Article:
The MBA Internship Experience

The MBA Internship Experience main image

Internships can often act as a foot in the door of an employment market. The MBA internship is no different. Indeed, utilizing a leading school’s internship opportunities is an important part of the business school experience for many students.

The summer break between the first and second year is the traditional internship window. At least, this is the case among those registered on two-year programs. However, one-year programs, such as that offered in Europe at INSEAD, often still allow students the option to pursue an internship experience during the summer break.

Aside from gaining a foothold in the job market, internship opportunities offer students valuable insights into an industry or job function – allowing them to ascertain whether or not a role could be the one they were hoping to land when they first applied to business school.  

Internship opportunities at leading business schools

The importance of the internship experience is reflected in business schools’ employment reports. For instance, Stanford Graduate School of Business reports that 21% of its graduating class of 2013 accepted full-time job offers stemming from an MBA internship set up by the school, with a further 7% acquiring offers from individually-sourced internship opportunities.  Likewise, according to INSEAD’s 2012 internship report, 22% of students participating secured a full-time job offer by the end of the summer. 

Business schools will always be keen to expand and build their networks of employer links because it enables MBA students to draw from a rich vein of internship opportunities. This, in turn, allows them to put the skills developed in an MBA program into practice.

In turn, hiring interns gives big-name employers strong opportunities to identify talent. At the MIT Sloan School of Management, placement reports for the class of 2014 show that McKinsey and the Boston Consulting Group took on the largest number of interns, in a list that also included Apple, Microsoft and Nike.

So what advice can a top business school, such as MIT Sloan, offer in turning an MBA internship into a permanent job offer?

Employer benefits of hiring interns from business schools

More than half of the employers responding to GMAC’s Corporate Recruiters Survey released earlier this week took on MBA students as interns, and 76% of these then hired an intern on a full-time basis. Indeed, European recruiters ranked internships as the most effective means of hiring business school graduates and among US employers this method came second only to on-campus recruitment.

Hiring interns from leading business schools is attractive to employers because the schools’ own admissions criteria means that you should have a great pool of candidates at your disposal right at the outset of a recruitment drive.

Then there are the skills and global business connections MBA students can offer, having been groomed for senior management positions since day one of their MBA program.

Plus, in terms of hiring interns on a more permanent basis – the advantage of being able to ‘try before you buy’ - applicable to any employment market - shouldn’t be underestimated. Internship opportunities not only allow the employer to see if a person is a good fit for their company before making a commitment, but also vice versa – the intern can pick up a good indication of whether accepting a permanent position fulfills their careers goals and personal ambitions.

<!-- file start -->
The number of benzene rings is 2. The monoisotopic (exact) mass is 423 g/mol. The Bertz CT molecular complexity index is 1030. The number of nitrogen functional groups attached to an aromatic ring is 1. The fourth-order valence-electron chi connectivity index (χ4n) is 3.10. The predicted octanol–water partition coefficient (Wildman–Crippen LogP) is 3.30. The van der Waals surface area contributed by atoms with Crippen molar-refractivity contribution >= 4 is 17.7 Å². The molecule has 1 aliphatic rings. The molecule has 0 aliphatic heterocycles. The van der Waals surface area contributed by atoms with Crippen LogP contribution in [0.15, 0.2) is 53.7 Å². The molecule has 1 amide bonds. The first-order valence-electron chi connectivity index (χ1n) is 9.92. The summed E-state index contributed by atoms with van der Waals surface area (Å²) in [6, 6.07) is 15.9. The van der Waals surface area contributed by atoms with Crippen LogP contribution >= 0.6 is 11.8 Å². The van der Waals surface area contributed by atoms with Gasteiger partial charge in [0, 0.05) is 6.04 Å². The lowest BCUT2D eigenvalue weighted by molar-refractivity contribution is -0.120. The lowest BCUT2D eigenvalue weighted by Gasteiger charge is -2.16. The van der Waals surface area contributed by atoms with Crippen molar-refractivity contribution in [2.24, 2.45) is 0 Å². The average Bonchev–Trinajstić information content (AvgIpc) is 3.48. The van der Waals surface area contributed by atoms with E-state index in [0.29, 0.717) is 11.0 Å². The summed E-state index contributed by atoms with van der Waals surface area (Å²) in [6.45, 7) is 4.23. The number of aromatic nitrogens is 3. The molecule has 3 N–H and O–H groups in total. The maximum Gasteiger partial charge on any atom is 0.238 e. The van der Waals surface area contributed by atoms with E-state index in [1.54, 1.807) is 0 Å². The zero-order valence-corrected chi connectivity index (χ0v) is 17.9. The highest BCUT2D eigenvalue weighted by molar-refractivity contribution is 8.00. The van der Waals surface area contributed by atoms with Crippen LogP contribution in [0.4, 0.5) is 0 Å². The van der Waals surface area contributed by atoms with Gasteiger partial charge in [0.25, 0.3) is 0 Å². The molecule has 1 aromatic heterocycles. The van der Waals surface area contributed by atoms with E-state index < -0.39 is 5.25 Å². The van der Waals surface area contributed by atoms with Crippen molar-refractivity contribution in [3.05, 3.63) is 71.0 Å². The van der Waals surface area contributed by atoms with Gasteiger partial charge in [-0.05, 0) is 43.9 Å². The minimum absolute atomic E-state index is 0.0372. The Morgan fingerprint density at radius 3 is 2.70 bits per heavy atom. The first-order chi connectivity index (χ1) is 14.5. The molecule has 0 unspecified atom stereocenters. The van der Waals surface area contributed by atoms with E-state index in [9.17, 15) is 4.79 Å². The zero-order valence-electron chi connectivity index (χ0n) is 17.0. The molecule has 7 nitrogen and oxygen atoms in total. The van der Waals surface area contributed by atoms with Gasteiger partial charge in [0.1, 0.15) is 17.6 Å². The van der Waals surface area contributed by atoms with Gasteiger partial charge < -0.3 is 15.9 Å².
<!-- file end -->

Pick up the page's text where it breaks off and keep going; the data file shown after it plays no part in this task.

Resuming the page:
Help others and seize the initiative says MIT Sloan 

Making the most of the internship experience begins with finding a suitable internship. Sue Kline, senior director of MIT Sloan’s career development office, emphasizes the importance of selecting internship opportunities that fit your individual circumstances.  “Students’ experiences are likely to be different.  The key is to find the internship that provides you with the skills, development, and experience you are looking for that will further your full-time goals.”

After securing the right MBA internship, Kline offers some advice on what to do when you get there, which should help make your presence felt within an organization. “Help others, get to know people outside your direct working environment, and maintain a great attitude,” she recommends.

It seems there’s also a lot to be said for using your initiative during an MBA internship experience, should the opportunity arise. “If you have downtime, look around and see how you can contribute to your group,” Kline says before calling to mind the example of a recent MIT Sloan student who found herself in exactly this position during the first week of her internship experience: “To make the best use of her time, she created a manual for her team on how to pull data from a key financial resource and use it for analysis,” Kline says, leaving us in no doubt that the fruits of her initiative were well received.

Of course, nobody says that you have to take the first good job offer that comes along. Indeed, the Wall Street Journal recently reported that MBA students were more willing to hold out for their ideal role and Kline points out that MIT Sloan students, “have historically continued to seek a role they are really excited about.” But, even if you don’t end up accepting it, receiving a full-time offer off the back of an internship is a vindication of what you can achieve in your MBA career in itself – and an invaluable source of experience.

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Written by Tim Dhoul

Tim is a writer with a background in consumer journalism and charity communications. He trained as a journalist in the UK and holds degrees in history (BA) and Latin American studies (MA).

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